“Not only should they be resilient, they should be redundant,” Lucherk said of event technology.

Producing Effective Audience Engagement for Hybrid Events

To keep live and virtual audiences engaged, the team envisioned virtual booths, pre-packaged items, mini-commercial spots for sponsors, along with sponsored happy hours with drink kits sent to at-home attendees, polls for prizes, gamification, and swag boxes that can also be mailed beforehand.

Hybrid events would also feature breakout booths and chat rooms, where attendees posted pictures and talked with experts about products they’re interested in. Ideally, these would feature C-suite execs or other upper management-level experts, who can answer participants’ detailed product questions.

The “Pro/duction” team also suggested broadcasting the virtual audience at the live event, following the example of popular TV shows, such as The Voice and America’s Funniest Videos. The biggest challenge for event organizers? Finding the right balance of hardware and software to create an immersive and interactive experience. 

Don’t Forget the Call to Action!

A Call to Action ranks as one of the most important, yet often overlooked, components of hybrid events, according to Gandy, who emphasized the importance of asking participants if they visited the virtual booths and requesting attendees post feedback about the event on social media. 

Event organizers should then share that information with team members, and create a feedback channel that details all comments, lessons learned, speakers to invite to future events, and additional topics to cover.

Success starts with crafting solid objectives when planning a hybrid event, Gandy said. Otherwise, you can’t know the key takeaways you want your audience to receive.

Team Hack F/X: Augmented and Virtual Reality Offer Effective Tools for Enhancing Hybrid Event Experience

The Hack F/X team embraced VR and AR technology to “amp up” the immersive hybrid-crossover event experience.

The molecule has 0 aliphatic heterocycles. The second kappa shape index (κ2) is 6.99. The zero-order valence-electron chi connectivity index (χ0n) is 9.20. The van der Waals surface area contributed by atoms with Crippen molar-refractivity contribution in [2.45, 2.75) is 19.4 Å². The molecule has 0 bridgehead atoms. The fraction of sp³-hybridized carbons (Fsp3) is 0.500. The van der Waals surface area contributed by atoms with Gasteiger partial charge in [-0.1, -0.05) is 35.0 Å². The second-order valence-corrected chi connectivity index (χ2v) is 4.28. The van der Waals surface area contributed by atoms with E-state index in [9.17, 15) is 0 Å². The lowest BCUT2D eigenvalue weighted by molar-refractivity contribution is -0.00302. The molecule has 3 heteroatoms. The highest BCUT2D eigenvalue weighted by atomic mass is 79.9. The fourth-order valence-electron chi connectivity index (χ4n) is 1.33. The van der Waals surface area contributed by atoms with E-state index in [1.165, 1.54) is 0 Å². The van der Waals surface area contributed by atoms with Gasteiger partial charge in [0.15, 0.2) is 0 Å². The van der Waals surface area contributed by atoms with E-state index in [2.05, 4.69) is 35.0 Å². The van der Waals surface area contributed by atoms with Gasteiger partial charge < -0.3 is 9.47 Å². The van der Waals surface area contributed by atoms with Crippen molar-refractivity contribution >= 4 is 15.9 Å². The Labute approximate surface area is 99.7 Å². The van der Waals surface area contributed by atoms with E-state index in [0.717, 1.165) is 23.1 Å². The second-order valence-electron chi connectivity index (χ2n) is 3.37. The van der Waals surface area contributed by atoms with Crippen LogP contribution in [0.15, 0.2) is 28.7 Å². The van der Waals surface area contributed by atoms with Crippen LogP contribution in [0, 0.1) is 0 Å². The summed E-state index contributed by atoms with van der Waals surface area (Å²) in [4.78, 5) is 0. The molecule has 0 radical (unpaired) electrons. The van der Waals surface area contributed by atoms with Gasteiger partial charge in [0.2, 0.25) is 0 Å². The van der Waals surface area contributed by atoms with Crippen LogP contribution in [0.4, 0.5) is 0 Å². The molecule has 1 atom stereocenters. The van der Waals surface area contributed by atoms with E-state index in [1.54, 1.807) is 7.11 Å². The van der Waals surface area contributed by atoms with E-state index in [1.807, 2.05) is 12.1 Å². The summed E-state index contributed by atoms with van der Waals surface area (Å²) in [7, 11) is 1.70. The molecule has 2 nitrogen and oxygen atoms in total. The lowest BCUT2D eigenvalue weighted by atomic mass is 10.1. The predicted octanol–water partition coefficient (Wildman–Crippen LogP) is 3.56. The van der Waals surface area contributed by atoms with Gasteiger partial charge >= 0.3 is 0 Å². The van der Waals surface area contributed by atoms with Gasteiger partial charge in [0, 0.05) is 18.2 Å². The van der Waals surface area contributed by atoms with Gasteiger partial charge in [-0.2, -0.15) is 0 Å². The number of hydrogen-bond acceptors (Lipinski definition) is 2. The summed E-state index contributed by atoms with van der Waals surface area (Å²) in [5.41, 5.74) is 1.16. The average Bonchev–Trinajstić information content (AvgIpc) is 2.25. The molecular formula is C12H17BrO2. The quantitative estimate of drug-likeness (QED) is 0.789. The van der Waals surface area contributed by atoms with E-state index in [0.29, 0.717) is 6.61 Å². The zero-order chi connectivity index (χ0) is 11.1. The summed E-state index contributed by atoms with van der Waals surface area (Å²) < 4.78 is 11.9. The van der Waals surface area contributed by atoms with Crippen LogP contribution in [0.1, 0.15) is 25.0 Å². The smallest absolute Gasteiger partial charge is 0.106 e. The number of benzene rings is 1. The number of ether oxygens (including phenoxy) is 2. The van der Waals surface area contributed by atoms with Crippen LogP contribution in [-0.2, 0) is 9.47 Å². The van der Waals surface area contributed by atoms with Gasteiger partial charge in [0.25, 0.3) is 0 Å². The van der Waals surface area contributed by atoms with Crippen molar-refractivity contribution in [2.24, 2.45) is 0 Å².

Canadians Malak Sidky and Nichol Turner, both recently certified Digital Event Strategists, joined forces to form Team Hack F/X and compete in Socio’s EventHack Hybrid Games, with a focus on increasing production value for hybrid events.

In their virtual pitch for an imagined Google mobile tech user’s conference, Sidky and Turner promoted “amping up” the immersive experience for remote attendees through both augmented reality and virtual reality technologies.

Sidky, President of Health Care Event Planning, and Turner, owner of Nickel Concepts Event Management, envisioned meeting this primary goal and getting hybrid attendees excited by mailing the new Google Pixel 5 smartphone and Oculus Quest 2 headset to the virtual audience prior to the main event. 

Use AR and VR for Gamification, Networking Opportunities

Turner and Sidky embraced AR and VR to enhance the event’s production value with gamification activities like an augmented virtual scavenger hunt. They suggested embedding QR and AR codes in the event platform to facilitate the hybrid event game. 

In addition to mailing the VR headset and smartphone products to virtual attendees, they said companies could also include sponsored swag items in the pre-event boxes that were embedded with QR codes and multi-dimensional features. Attendees would see an alternative view of the physical items when observed through the VR headset or with the provided smartphone’s AR technology to gain a feel for the immersive experience prior to the actual event. In-person attendees would also get a chance to review their swag gifts on site, using VR goggles and AR technology provided for user product demos.